By: Susanna Bill
All organizations face wicked problems – highly complex issues demanding multiple viewpoints to be solved. In this blog Susanna Bill argues why innovation needs to leave the single product dominant perspective behind and take social aspects into consideration.
The European Union has created a Digital Agenda in which the strategy for how we as Europeans will make the best out of the opportunities offered through digitalization of information for the forthcoming years. Areas included are e.g information stored in healthcare records, map data and traffic information. Out of the European Digital Agenda Sweden has created its own version and the Swedish IT minister Anna-Karin Hatt is travelling all around the country in order to get buy in from the municipalities.
The Swedish Digital Agenda
Here, in the south of Sweden, the core contribution to the Swedish Digital Agenda will be open data and how to create services out of data available in the official systems. Enthusiastic entrepreneurs are willing and able to turn rather blunted data into sharp services and wait eagerly for the municipality to push the button and open up its system. The municipality on the other hand, worries about not only data protection laws but about integrity issues with exposing data about its citizens and does not seem to know how to get out of the inability to act. Despite similar issues though, regions in Denmark, Finland and Norway to mention a few are already putting services out on their markets. So the Municipality has to act. This is an issue of high complexity to say the least, or what researchers Horst Rittel and Melvin Webber defined as a wicked problem.
Wicked problems have a weak, if any connection to present business. They are highly ambiguous involving complex interdependencies and often conflicting interests from a wide range of stakeholders. The potential value when addressing wicked problems is however, vastly higher albeit a much greater risk of failure to realize the value. In addressing wicked problems, firms cannot rely on single individuals or one dominant perspective. Instead they need to make use of the collective knowledge and insights of the different stakeholders.
The Swedish Municipality is not the only organization facing wicked problems. The truth is that the fast moving global changes adds complexity to the extent that all organizations face wicked problems. The only way to successfully address such complex problems and attain the value is to invite more people to the table, thus to let go of the product related definition of innovation work and start addressing the social aspects of innovation.
The mechanisms of problem solving can be divided into two: that of ambiguity reduction and that of uncertainty reduction.
The mechanisms of problem solving can be divided into two: that of ambiguity reduction and that of uncertainty reduction. Ambiguity reduction entails problem framing due to lacking insights in what the problem at hand is. Unless the problem is framed it cannot be solved. Uncertainty reduction on the other hand entails solving the framed problem by filling the gap between existing and needed information and knowledge. Wicked problems must be framed before being solved, i.e the level of ambiguity is reduced prior to uncertainty reduction.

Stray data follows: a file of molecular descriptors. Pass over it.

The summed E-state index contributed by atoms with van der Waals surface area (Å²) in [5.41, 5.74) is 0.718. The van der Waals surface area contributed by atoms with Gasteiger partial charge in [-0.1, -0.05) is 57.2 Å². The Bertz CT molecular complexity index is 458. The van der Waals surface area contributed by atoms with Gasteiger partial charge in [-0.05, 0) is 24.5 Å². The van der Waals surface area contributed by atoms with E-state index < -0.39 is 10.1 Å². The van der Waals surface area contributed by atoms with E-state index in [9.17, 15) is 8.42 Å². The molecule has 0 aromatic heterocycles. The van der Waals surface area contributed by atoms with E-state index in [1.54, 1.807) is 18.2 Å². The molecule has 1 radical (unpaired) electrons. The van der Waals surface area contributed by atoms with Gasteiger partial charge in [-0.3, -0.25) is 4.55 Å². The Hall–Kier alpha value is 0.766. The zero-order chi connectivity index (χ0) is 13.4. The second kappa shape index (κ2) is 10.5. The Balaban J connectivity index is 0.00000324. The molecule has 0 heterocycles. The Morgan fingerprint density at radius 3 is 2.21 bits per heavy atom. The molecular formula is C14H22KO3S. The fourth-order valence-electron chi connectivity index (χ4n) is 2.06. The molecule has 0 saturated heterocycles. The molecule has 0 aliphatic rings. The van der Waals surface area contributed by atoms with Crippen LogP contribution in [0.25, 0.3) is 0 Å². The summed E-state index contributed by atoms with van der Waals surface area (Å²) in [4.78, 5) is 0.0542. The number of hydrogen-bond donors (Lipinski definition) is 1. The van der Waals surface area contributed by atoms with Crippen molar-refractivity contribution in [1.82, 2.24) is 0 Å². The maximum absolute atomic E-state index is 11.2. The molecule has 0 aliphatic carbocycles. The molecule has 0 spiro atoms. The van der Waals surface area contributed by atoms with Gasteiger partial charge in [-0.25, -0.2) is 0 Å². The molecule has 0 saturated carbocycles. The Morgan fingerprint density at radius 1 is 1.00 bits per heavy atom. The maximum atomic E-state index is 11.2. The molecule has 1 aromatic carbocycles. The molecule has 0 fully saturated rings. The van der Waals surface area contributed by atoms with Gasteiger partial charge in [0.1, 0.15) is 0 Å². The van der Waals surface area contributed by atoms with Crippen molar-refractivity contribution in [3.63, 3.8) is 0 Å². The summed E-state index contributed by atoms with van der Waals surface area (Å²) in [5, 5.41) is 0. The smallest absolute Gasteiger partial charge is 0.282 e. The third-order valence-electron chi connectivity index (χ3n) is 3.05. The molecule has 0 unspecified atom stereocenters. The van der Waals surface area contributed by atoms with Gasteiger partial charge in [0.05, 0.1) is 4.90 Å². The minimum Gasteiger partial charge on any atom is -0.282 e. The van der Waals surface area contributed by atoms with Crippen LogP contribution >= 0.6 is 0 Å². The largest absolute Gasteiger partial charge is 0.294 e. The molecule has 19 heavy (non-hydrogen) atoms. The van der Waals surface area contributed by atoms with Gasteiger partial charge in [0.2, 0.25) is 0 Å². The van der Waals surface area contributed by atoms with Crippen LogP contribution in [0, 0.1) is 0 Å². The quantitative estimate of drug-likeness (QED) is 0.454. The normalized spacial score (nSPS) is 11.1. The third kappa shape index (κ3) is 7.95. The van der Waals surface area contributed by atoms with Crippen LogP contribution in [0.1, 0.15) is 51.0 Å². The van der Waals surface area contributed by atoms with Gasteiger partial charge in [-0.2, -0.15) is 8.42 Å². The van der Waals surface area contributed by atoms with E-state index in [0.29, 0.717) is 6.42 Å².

Reducing ambiguity is tough. If you do not know what the problem at hand is, how do you start and how can you be certain that you frame the right problem? Unfortunately there are no universal cook book solutions. It takes courage and time. One thing holds true though, it is easier for a group to be brave compared to a single individual. In a group one member’s weakness may be another member’s strength. Sharing insights and a joint goal creates the strength needed to dare to frame the problem in the best possible way.
The Municipality in the Southern part of Sweden has indeed taken a step forward in that they invited entrepreneurs, researchers, government representatives and local authorities to a round table discussion to discuss how new services that are beneficial to the citizens of Southern Sweden can be created through collaboration. This is a good start, but nothing more than that. In order to successfully carry out such a journey the work must be truly collaborative with a shared agenda and shared accountability of its results.
All organizations face wicked problems. Wicked problems are wicked because they cannot be solved using one dominant perspective, which is the most common modus operandii. Instead a web of different viewpoints is the only way to frame and solve a wicked problem, demanding a broader definition of innovation, and taking the social aspects into consideration. Inviting different viewpoints to the table is challenging and takes time. In fact research proves that you need to spend at least three hours on a topic to get into the depths of an issue. When was the last time you spent three consecutive hours on one issue?
About the author
Susanna is the former Head of Innovation at Sony Ericsson Mobile Communications. In 2009 she founded Sustenance AB and since then shares her time between advising corporate leaders in how to make innovation happen by strengthening the innovation capabilities of their organizations, and pursuing a PhD at the department of Design Sciences at Lund University, focusing on the social processes that are beneficial for the innovation capabilities of self organizing teams. Susanna is a sought after speaker and panelist and the moderator of Innovation in Mind conference.